Snorkelers & Divers! Inexpensive Camera Options Underwater Shooting

South Pacific Reef

A friend of the magazine just asked us for the short answer the best camera for a casual-diver’s trip the Great Barrier Reef. The budget is around $300. So we passed the question on to an expert photographer and diver for the bottom-line. With winter coming you might be contemplating plans for a warm-weather getaway so we thought you might find this helpful for your own forays into snorkeling or recreational scuba diving.


Olympus Tough TG-1. Ok to 40-feet and doesn’t need a housing. F/2 lens.


  • All the buttons are accessible and visible without being inside a housing.
  • The simplest, least expensive solution for casual dives above 30 feet and snorkeling.
  • Less bulky than a camera in a housing

Here’s a link to the camera to the camera on the Backscatter website:

If you want to get a land-based camera and a housing, I’ve found my Canon P&S camera/housings to be bulletproof and a good price/performance ratio. This is the current version of the one I use.


  • A somewhat more versatile camera for the land portion of your trip and everyday back home.
  • If you’re a bit more serious about diving, you get greater depth capability (60 feet or more)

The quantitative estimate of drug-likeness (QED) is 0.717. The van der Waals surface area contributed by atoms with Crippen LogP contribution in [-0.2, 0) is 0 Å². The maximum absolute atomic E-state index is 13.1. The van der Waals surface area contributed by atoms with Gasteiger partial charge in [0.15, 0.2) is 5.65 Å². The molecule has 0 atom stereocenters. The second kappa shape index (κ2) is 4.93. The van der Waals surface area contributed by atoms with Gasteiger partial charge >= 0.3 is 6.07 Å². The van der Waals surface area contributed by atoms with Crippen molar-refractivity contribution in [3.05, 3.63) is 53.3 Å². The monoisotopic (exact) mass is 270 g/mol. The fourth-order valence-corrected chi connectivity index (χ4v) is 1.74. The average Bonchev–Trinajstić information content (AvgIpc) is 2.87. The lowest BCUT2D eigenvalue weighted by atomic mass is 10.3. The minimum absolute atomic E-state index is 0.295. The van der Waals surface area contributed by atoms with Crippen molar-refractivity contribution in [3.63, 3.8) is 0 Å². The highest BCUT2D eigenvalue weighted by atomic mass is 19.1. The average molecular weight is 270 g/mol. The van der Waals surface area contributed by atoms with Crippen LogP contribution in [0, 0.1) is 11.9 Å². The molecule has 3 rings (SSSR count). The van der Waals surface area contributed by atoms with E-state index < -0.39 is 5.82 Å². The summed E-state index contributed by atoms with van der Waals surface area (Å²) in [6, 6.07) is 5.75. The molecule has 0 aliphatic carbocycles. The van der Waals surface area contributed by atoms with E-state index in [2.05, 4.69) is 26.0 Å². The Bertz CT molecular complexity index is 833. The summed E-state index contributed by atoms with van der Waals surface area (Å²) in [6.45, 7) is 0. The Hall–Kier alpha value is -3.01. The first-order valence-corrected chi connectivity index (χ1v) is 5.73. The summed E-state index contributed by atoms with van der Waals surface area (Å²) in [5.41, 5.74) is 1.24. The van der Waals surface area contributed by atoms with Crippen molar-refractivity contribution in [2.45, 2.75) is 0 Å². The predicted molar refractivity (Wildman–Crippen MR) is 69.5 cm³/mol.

• The housing doubles as a tough hard-case for throwing your camera into travel luggage and using anywhere you might have environmental issues (sand, mud, etc)

Here’s a link to the Canon S90 and the Canon housing at Backscatter:

A GoPro setup is also a cool option. This is a link to Backscatter’s Hero/Hero2 starter setup: The Hero3 starter setup should be available soon. More money but a cool choice for easy underwater video.


  • If you want to take the plunge into more video than stills
  • Real HD output and the new Hero3 is capable of 4K

The DEMA show is in Las Vegas in November and there will likely be some other new announcements there.

You didn’t ask, but for anyone going to the GBR for a short time, intro dives (also called Discover Scuba dives) are a great way to go. You learn some skills and you do scuba real dives under tight supervision at shallow depths. There are a LOT of great shallow dives to be done on the GBR. If you’re going to be there for more time, you can do a full scuba certification course to become an Open Water diver.